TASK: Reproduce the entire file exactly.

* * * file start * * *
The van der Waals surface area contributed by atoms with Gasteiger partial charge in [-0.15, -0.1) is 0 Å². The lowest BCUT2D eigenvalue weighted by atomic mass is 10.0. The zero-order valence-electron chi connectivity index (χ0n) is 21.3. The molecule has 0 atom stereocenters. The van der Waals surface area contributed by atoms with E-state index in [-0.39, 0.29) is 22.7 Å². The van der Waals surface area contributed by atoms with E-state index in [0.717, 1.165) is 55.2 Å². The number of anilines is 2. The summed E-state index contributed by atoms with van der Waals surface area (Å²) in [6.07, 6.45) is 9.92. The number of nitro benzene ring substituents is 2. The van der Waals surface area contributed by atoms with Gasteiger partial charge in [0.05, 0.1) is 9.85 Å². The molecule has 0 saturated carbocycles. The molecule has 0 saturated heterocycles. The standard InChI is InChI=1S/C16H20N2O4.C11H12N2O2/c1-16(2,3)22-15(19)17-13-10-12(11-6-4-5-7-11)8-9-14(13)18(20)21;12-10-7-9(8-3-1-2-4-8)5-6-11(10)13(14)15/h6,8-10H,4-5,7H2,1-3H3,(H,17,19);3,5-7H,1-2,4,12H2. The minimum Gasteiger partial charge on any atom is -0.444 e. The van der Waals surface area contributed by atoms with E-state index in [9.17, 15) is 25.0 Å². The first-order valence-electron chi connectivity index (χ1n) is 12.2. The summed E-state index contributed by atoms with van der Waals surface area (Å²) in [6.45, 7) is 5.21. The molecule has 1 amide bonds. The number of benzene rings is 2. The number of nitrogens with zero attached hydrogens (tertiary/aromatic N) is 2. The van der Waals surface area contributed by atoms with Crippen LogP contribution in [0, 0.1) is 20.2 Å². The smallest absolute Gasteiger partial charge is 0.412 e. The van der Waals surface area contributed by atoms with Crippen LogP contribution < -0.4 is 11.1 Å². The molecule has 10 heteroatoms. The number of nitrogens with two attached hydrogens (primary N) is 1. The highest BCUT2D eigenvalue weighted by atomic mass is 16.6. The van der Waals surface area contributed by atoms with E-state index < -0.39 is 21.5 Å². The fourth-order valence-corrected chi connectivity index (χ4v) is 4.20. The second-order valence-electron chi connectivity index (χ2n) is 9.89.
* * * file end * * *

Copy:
The van der Waals surface area contributed by atoms with Gasteiger partial charge in [-0.15, -0.1) is 0 Å². The lowest BCUT2D eigenvalue weighted by atomic mass is 10.0. The zero-order valence-electron chi connectivity index (χ0n) is 21.3. The molecule has 0 atom stereocenters. The van der Waals surface area contributed by atoms with E-state index in [-0.39, 0.29) is 22.7 Å². The van der Waals surface area contributed by atoms with E-state index in [0.717, 1.165) is 55.2 Å². The number of anilines is 2. The summed E-state index contributed by atoms with van der Waals surface area (Å²) in [6.07, 6.45) is 9.92. The number of nitro benzene ring substituents is 2. The van der Waals surface area contributed by atoms with Gasteiger partial charge in [0.05, 0.1) is 9.85 Å². The molecule has 0 saturated carbocycles. The molecule has 0 saturated heterocycles. The standard InChI is InChI=1S/C16H20N2O4.C11H12N2O2/c1-16(2,3)22-15(19)17-13-10-12(11-6-4-5-7-11)8-9-14(13)18(20)21;12-10-7-9(8-3-1-2-4-8)5-6-11(10)13(14)15/h6,8-10H,4-5,7H2,1-3H3,(H,17,19);3,5-7H,1-2,4,12H2. The minimum Gasteiger partial charge on any atom is -0.444 e. The van der Waals surface area contributed by atoms with E-state index in [9.17, 15) is 25.0 Å². The first-order valence-electron chi connectivity index (χ1n) is 12.2. The summed E-state index contributed by atoms with van der Waals surface area (Å²) in [6.45, 7) is 5.21. The molecule has 1 amide bonds. The number of benzene rings is 2. The number of nitrogens with zero attached hydrogens (tertiary/aromatic N) is 2. The van der Waals surface area contributed by atoms with Crippen LogP contribution in [0, 0.1) is 20.2 Å². The smallest absolute Gasteiger partial charge is 0.412 e. The van der Waals surface area contributed by atoms with Crippen LogP contribution < -0.4 is 11.1 Å². The molecule has 10 heteroatoms. The number of nitrogens with two attached hydrogens (primary N) is 1. The highest BCUT2D eigenvalue weighted by atomic mass is 16.6. The van der Waals surface area contributed by atoms with E-state index < -0.39 is 21.5 Å². The fourth-order valence-corrected chi connectivity index (χ4v) is 4.20. The second-order valence-electron chi connectivity index (χ2n) is 9.89.